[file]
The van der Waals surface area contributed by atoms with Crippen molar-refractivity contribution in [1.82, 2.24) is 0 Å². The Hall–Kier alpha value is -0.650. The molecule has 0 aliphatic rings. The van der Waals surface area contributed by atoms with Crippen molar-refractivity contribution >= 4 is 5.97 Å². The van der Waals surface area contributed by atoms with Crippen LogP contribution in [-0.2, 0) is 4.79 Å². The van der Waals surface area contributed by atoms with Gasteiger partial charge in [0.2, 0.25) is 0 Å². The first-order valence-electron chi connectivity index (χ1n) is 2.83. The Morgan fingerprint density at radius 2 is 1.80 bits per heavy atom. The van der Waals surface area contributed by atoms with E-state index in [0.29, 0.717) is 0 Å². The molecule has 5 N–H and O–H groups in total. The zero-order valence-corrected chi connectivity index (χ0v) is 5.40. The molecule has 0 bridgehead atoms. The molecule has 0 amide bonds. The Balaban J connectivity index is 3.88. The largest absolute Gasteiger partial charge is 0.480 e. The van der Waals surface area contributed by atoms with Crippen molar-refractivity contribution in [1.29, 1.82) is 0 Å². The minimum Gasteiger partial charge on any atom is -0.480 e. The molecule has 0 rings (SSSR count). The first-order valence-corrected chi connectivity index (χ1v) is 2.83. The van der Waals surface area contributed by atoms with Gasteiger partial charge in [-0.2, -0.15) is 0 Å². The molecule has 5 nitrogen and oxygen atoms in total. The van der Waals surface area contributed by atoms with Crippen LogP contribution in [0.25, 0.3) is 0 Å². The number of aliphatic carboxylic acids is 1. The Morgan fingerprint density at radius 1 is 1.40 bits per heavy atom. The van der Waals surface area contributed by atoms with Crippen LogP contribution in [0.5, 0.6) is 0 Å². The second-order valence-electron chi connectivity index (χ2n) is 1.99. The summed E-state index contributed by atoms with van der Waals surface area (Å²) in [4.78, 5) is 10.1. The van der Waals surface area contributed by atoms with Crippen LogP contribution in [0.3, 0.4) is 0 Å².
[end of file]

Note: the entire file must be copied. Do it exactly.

The van der Waals surface area contributed by atoms with Crippen molar-refractivity contribution in [1.82, 2.24) is 0 Å². The Hall–Kier alpha value is -0.650. The molecule has 0 aliphatic rings. The van der Waals surface area contributed by atoms with Crippen molar-refractivity contribution >= 4 is 5.97 Å². The van der Waals surface area contributed by atoms with Crippen LogP contribution in [-0.2, 0) is 4.79 Å². The van der Waals surface area contributed by atoms with Gasteiger partial charge in [0.2, 0.25) is 0 Å². The first-order valence-electron chi connectivity index (χ1n) is 2.83. The Morgan fingerprint density at radius 2 is 1.80 bits per heavy atom. The van der Waals surface area contributed by atoms with E-state index in [0.29, 0.717) is 0 Å². The molecule has 5 N–H and O–H groups in total. The zero-order valence-corrected chi connectivity index (χ0v) is 5.40. The molecule has 0 bridgehead atoms. The molecule has 0 amide bonds. The Balaban J connectivity index is 3.88. The largest absolute Gasteiger partial charge is 0.480 e. The van der Waals surface area contributed by atoms with Crippen molar-refractivity contribution in [1.29, 1.82) is 0 Å². The minimum Gasteiger partial charge on any atom is -0.480 e. The molecule has 0 rings (SSSR count). The first-order valence-corrected chi connectivity index (χ1v) is 2.83. The van der Waals surface area contributed by atoms with Gasteiger partial charge in [-0.2, -0.15) is 0 Å². The molecule has 5 nitrogen and oxygen atoms in total. The van der Waals surface area contributed by atoms with Crippen LogP contribution in [0.25, 0.3) is 0 Å². The number of aliphatic carboxylic acids is 1. The Morgan fingerprint density at radius 1 is 1.40 bits per heavy atom. The van der Waals surface area contributed by atoms with Crippen LogP contribution in [0.5, 0.6) is 0 Å². The second-order valence-electron chi connectivity index (χ2n) is 1.99. The summed E-state index contributed by atoms with van der Waals surface area (Å²) in [4.78, 5) is 10.1. The van der Waals surface area contributed by atoms with Crippen LogP contribution in [0.3, 0.4) is 0 Å².